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|1||Is LegalTech transforming legal services?|
|2||Is LegalTech transforming legal services?|
|3||You cannot not communicate!|
Who will be affected by LegalTech first?
The ‘first cabs of the rank’ for the digitisation of legal services concern legal services digitisation of large transactions, e.g. the sale or purchase of assets such as companies or commercial plants and property, and high-stakes litigation / investigations. The transformation of due diligence and discovery as these processes are known, is already well on the way. Due diligence describes the process of assessing the suitability and value of an asset for sale or purchase. Major transformation opportunities also arise when managing large portfolios of similar legal documents, e.g. the management of IP portfolios such as trademarks and patents, leases or complex company structures and governance obligations. E-discovery in large scale litigation and investigations is the area of rapid change. LegalTech for e-discovery, due diligence and investigations continue to evolve at a rapid pace. Here LegalTech is often the only way to ‘find the needle(s) in a haystack’ quickly and with predictable costs. The highly profitable eDiscovery/investigations and Due Diligence LegalTech segment itself generates approximately 70% of LegalTech global revenue and profits. It is also an area of law that is mostly governed by common law principles, but used globally, even in countries with a civil law system. In addition, the entire process surrounding the automation, creation, negotiation, collaboration, management and renewal of contracts has started to transform the sector. This is known as contract lifecycle management and applies both to common and civil law jurisdictions, e.g. Switzerland and the EU. It also included aspects of blockchain technology.
In all these areas, it is helpful to look at who the actors are at present and will be in future. What do you think, who will be affected?
Historically, there were three participants, i.e. inhouse legal teams, commercial law firms and the courts. Today and moving into the future, the players are becoming far more diverse. Beyond the three incumbents, we find for example:
• Contingent workforce players such as LOD (Lawyers On Demand) or Axiom to cover peak workloads for which the inhouse teams cannot cater.
• IP management LegalTechs that offer a combination of services and platforms.
• Legal Project Management platforms that offer inhouse legal teams services and technology for competitive tendering and monitoring of large transactions.
• Specialised e-billing and bill analysis LegalTech providers help monitor law firm invoices and ensure that they conform to pre-agreed rules.
• Transaction platforms with facilities to share documents securely in so called data and deal rooms and manage the structured ‘question & answer’ process that is integral to the competitive sale of an asset.
• The rapidly growing legal arms of the Big4 accounting firms are getting involved in many of these areas by partnering with LegalTech platforms and providing a mix of project management, advisory and legal services in ‘co-opetition’ to commercial law firms.
• Even some of the largest court systems have started to digitalise their services. For example, the UK is in the midst of transforming all its courts to a digital platform. The same applies to China, New Zealand and some EU countries.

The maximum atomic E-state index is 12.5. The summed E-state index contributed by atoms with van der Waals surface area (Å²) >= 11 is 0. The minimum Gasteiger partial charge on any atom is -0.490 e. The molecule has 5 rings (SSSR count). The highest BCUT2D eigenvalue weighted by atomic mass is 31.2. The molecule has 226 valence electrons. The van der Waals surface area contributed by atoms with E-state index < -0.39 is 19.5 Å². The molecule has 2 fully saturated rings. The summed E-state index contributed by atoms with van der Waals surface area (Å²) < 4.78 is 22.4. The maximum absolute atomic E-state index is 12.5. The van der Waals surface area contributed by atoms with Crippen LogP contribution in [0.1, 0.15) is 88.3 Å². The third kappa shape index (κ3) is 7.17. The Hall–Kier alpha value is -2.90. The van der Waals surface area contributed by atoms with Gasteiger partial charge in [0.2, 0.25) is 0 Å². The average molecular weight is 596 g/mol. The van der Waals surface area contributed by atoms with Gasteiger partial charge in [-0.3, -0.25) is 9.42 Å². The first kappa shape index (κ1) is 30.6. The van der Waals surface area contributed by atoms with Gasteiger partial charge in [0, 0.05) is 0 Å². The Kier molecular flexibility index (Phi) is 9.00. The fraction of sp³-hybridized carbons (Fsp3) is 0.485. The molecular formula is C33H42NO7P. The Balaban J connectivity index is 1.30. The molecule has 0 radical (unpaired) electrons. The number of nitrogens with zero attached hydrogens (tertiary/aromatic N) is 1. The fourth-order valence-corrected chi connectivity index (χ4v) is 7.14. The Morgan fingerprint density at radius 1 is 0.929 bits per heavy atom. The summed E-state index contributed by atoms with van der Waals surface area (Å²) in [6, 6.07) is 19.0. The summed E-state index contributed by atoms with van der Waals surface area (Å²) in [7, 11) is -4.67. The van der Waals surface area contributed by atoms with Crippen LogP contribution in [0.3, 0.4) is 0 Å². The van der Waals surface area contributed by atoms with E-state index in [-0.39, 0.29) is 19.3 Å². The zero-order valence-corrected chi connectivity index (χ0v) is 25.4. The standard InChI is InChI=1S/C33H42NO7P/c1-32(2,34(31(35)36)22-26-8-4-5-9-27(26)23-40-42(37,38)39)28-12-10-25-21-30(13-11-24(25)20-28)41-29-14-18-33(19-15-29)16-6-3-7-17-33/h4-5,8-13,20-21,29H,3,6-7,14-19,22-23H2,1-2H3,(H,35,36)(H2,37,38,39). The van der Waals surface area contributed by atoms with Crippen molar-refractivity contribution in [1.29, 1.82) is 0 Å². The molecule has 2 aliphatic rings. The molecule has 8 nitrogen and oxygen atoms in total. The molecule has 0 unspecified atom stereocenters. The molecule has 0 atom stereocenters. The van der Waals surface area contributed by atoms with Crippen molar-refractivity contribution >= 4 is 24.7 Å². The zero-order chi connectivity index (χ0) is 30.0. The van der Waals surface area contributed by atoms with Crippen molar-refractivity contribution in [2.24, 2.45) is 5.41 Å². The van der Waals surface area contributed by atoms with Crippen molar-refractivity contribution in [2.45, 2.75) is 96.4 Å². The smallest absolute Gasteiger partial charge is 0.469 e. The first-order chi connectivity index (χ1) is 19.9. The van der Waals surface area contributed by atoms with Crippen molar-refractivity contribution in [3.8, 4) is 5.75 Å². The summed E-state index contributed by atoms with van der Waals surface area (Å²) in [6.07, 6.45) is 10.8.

Will LegalTech take off in Switzerland? How can commercial law firms and inhouse legal departments prepare for digitisation?
Law firms – and to some degrees inhouse legal departments – are known to mostly act as ‘fast followers’. This seems especially true in markets like Switzerland, Germany and Austria where at the top-end demand for legal services continues to outstrip supply. The need for change is only just now becoming obvious as large multi-national corporates have experienced digitised legal services elsewhere and are pushing for their local providers to fall into line globally. The lag in LegalTech adoption in Switzerland and Germany is in part due to the court and regulatory environment lagging other geographies. For example, Swiss regulators are only now coming to terms with some of the ‘digitisation basics’ like electronic identities, electronic signature, the use of cloud technologies in general and software as a service in particular. This has put Swiss LegalTech start-ups at a serious disadvantage when compared to the UK, the Benelux countries and Scandinavia.
Can we learn from what others are doing?
Learning from expert practitioners is one of the most effective ways to start the LegalTech journey. It is far preferable than having to sift through the hype and sometimes questionable claims from LegalTech vendors. Practitioners are also able to convey what it takes beyond technology to succeed in transforming one’s business. The Executive School at St.Gallen University, for example, offers a learning series called ‘Fit 4 LegalTech’ that is dedicated to learning from experienced LegalTech leaders working for law firms and inhouse legal teams. Fit 4 LegalTech is a new initiative which was run for the first time in 2019. Another very effective way to get started with a LegalTech project is the participation in the Swiss or European Legal Tech Associations, SLTA and ELTA. Both offer outstanding conferences, meetups and other events.
Executive School Programmes:
What is the outlook?
DACH law firms, regulators and the courts have a great opportunity to make up for what may appear as ‘lost time’ when it comes to transforming their businesses with the help of LegalTech. Many innovative corporate legal departments are leading the way, in the DACH region and elsewhere. We will do our utmost to contribute a lively, well-informed, practical and constructive dialogue to foster the successful transition of the LegalTech industry in the corporate world.